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Baird's Manual of American College Fraternities (1879)/Phi Beta Kappa

This society, which has outlived its activity and almost its usefulness, was originally a secret literary society, and was founded at the College of William and Mary,in 1776. Tradition relates that Thomas Jefferson was the founder, but like all such stories it cannot be proven. Another story says that it was of Masonic origin and had its beginning in a lodge in Williamsburg; this is equally without proof. In a work published in London, 1876, professing to treat of “secret societies,” but in which no mention is made of the college fraternities, it says, "Phi Beta Kappa, a branch of the Bavarian Illuminati, is supposed to have been established in America about the close of the last century, endowed with the above grotesque title.” (!)

Whatever be its origin, it is known to have been a society admitting seniors to membership, and which held weekly meetings for the purpose of promoting literary culture. The lodge was termed the “Alpha of Virginia.” In 1779, Mr. Elisha Parmele, who had studied at both Yale and Harvard, visited Virginia, and becoming a member of the new society, conceived the idea of establishing branches at the two Northern colleges above named. Accordingly charters were granted, and in December, 1779, were established the “Alpha of Connecticut,” at Yale, and the “Alpha of Massachusetts Bay,” at Harvard.

The meetings of the parent Alpha were held in the Raleigh tavern, at Williamsburg, until, in 1781, the war put an end to the college exercises. The original charter and minute-book of the Alpha are now in the possession of the State Historical Society of Virginia. In establishing other “Alphas” the right to do so had been reserved by the original chapter. In 1787 Yale and Harvard united in founding the Alpha of New Hampshire, at Dartmouth, as the old Alpha being dead could no longer exercise its functions.

The Alphas had power to grant charters each within its own State.

The proceedings of the society were always stiff and formal, and lacked vitality, although elections were eagerly sought by the col1ege students, as it was in a measure a confirmation of their rank. In 1826 the secrecy which surrounded the order was abandoned, and its existence since has been merely nominal; the honor men and first third of, each class receiving elections to Phi Beta Kappa as a matter of course. The badge of the fraternity is now simply a "reward of merit," and indicates that the wearer ranked high on the faculty's books.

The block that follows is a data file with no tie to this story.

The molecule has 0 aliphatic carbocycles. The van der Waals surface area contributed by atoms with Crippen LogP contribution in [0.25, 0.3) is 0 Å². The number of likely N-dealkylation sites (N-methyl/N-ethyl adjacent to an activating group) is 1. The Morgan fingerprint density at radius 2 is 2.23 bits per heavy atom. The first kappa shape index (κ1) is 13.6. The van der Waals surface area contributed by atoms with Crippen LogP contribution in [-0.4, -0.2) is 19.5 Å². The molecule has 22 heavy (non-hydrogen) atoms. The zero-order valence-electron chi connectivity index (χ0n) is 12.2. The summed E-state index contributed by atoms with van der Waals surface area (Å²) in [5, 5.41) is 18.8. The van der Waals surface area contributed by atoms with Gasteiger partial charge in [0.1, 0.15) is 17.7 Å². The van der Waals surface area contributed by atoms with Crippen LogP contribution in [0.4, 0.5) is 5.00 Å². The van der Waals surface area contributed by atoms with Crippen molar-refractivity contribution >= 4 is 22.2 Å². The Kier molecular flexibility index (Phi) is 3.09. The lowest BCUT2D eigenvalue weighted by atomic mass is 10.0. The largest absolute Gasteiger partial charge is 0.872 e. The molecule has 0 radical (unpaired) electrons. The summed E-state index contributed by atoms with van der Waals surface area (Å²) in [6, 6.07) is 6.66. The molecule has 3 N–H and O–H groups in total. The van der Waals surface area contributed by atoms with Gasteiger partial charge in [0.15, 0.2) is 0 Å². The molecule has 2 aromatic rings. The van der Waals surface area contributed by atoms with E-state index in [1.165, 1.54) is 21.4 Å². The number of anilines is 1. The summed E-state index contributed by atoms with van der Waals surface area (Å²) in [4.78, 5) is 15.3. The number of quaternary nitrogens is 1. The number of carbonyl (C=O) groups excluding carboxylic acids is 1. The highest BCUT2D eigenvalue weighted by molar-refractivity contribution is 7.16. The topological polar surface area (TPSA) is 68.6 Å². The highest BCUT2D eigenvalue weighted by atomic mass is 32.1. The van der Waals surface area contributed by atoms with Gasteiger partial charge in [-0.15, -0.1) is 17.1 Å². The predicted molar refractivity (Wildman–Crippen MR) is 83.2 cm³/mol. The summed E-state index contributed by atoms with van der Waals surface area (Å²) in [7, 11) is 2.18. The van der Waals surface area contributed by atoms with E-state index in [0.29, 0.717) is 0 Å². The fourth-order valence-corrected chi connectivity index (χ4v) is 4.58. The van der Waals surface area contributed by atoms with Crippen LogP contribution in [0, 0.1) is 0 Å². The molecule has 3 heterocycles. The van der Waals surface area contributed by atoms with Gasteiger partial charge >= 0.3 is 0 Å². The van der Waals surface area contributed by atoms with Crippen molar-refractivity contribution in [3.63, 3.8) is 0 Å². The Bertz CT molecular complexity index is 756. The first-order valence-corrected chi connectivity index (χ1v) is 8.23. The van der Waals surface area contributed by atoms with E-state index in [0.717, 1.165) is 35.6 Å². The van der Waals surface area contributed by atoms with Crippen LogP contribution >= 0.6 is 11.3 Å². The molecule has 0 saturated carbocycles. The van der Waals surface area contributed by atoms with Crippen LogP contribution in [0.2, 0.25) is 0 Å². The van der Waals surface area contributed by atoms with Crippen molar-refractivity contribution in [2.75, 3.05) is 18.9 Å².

The chapters which have been chartered so far as known are as follow:

  1. Virginia Alpha, William and Mary College.
  2. Connecticut Alpha, Yale College.
  3. Connecticut Beta, Trinity College.
  4. Connecticut. Gamma, Wesleyan University.
  5. Massachusetts Alpha, Harvard College.
  6. Massachusetts Beta, Amherst College.
  7. Rhode Island Alpha, Brown University.
  8. Vermont Alpha, Vermont University.
  9. Vermont Beta, Middlebury College.
  10. New York Alpha, Union College.
  11. New York Beta, New York Universit.y.
  12. New York Gamma, New York City College.
  13. New York Delta, Columbia College.
  14. New York Epsilon, Hamilton College.
  15. New York Zeta, Hobart College.
  16. Ohio Alpha, Western Reserve. College.
  17. Ohio Beta, Kenyon College.
  18. Ohio Gamma, Marietta College.
  19. Maine Alpha, Bowdoin College.
  20. New Jersey Alpha, Rutgers College.
  21. New Hampshire Alpha, Dartmouth College.
  22. Alabama Alpha, Alabama University.

Meetings of the members are still held about commencement time, and every winter banquets are partaken of in the larger cities. At these latter gatherings papers upon education and kindred topics are presented, and usually these are the only signs of life the old fraternity exhibits.

The badge is a rectangular watch-key of gold, on one side of which are engraved the letters "Φ Β Κ" and a hand pointing to several stars. On the reverse is the owner's name and “S. P. 1776.” The total membership must now be between 6000 and 7000.